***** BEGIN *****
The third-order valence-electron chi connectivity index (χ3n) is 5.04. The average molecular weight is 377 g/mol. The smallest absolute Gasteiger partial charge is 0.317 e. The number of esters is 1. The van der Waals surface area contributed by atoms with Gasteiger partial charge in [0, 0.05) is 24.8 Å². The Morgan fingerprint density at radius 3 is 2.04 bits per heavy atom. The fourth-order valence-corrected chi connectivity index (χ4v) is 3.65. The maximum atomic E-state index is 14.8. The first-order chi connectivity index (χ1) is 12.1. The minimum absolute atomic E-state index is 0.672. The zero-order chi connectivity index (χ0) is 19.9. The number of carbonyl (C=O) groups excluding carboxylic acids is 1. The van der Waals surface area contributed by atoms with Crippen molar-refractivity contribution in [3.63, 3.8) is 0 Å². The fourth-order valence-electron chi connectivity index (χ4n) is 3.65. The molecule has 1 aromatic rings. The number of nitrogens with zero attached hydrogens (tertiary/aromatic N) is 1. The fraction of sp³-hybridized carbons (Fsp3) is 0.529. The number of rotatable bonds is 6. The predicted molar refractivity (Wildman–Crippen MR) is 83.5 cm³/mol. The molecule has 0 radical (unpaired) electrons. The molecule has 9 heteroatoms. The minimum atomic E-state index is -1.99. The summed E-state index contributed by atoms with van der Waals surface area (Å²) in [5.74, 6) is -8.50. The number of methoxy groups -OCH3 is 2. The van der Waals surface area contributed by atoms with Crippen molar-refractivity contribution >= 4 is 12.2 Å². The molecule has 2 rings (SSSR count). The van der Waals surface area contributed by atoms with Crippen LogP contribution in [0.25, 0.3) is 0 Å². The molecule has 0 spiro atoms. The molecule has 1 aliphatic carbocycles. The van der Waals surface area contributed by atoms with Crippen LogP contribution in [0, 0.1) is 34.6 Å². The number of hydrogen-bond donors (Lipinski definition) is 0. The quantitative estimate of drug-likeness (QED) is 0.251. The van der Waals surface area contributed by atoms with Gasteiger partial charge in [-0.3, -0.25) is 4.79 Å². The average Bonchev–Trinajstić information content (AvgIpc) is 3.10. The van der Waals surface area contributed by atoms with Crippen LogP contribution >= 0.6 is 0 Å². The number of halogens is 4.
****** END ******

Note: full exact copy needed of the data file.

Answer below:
The third-order valence-electron chi connectivity index (χ3n) is 5.04. The average molecular weight is 377 g/mol. The smallest absolute Gasteiger partial charge is 0.317 e. The number of esters is 1. The van der Waals surface area contributed by atoms with Gasteiger partial charge in [0, 0.05) is 24.8 Å². The Morgan fingerprint density at radius 3 is 2.04 bits per heavy atom. The fourth-order valence-corrected chi connectivity index (χ4v) is 3.65. The maximum atomic E-state index is 14.8. The first-order chi connectivity index (χ1) is 12.1. The minimum absolute atomic E-state index is 0.672. The zero-order chi connectivity index (χ0) is 19.9. The number of carbonyl (C=O) groups excluding carboxylic acids is 1. The van der Waals surface area contributed by atoms with Crippen molar-refractivity contribution in [3.63, 3.8) is 0 Å². The fourth-order valence-electron chi connectivity index (χ4n) is 3.65. The molecule has 1 aromatic rings. The number of nitrogens with zero attached hydrogens (tertiary/aromatic N) is 1. The fraction of sp³-hybridized carbons (Fsp3) is 0.529. The number of rotatable bonds is 6. The predicted molar refractivity (Wildman–Crippen MR) is 83.5 cm³/mol. The molecule has 0 radical (unpaired) electrons. The molecule has 9 heteroatoms. The minimum atomic E-state index is -1.99. The summed E-state index contributed by atoms with van der Waals surface area (Å²) in [5.74, 6) is -8.50. The number of methoxy groups -OCH3 is 2. The van der Waals surface area contributed by atoms with Crippen molar-refractivity contribution >= 4 is 12.2 Å². The molecule has 2 rings (SSSR count). The van der Waals surface area contributed by atoms with Crippen LogP contribution in [0.25, 0.3) is 0 Å². The molecule has 0 spiro atoms. The molecule has 1 aliphatic carbocycles. The van der Waals surface area contributed by atoms with Crippen LogP contribution in [0, 0.1) is 34.6 Å². The number of hydrogen-bond donors (Lipinski definition) is 0. The quantitative estimate of drug-likeness (QED) is 0.251. The van der Waals surface area contributed by atoms with Gasteiger partial charge in [-0.3, -0.25) is 4.79 Å². The average Bonchev–Trinajstić information content (AvgIpc) is 3.10. The van der Waals surface area contributed by atoms with Crippen LogP contribution >= 0.6 is 0 Å². The number of halogens is 4.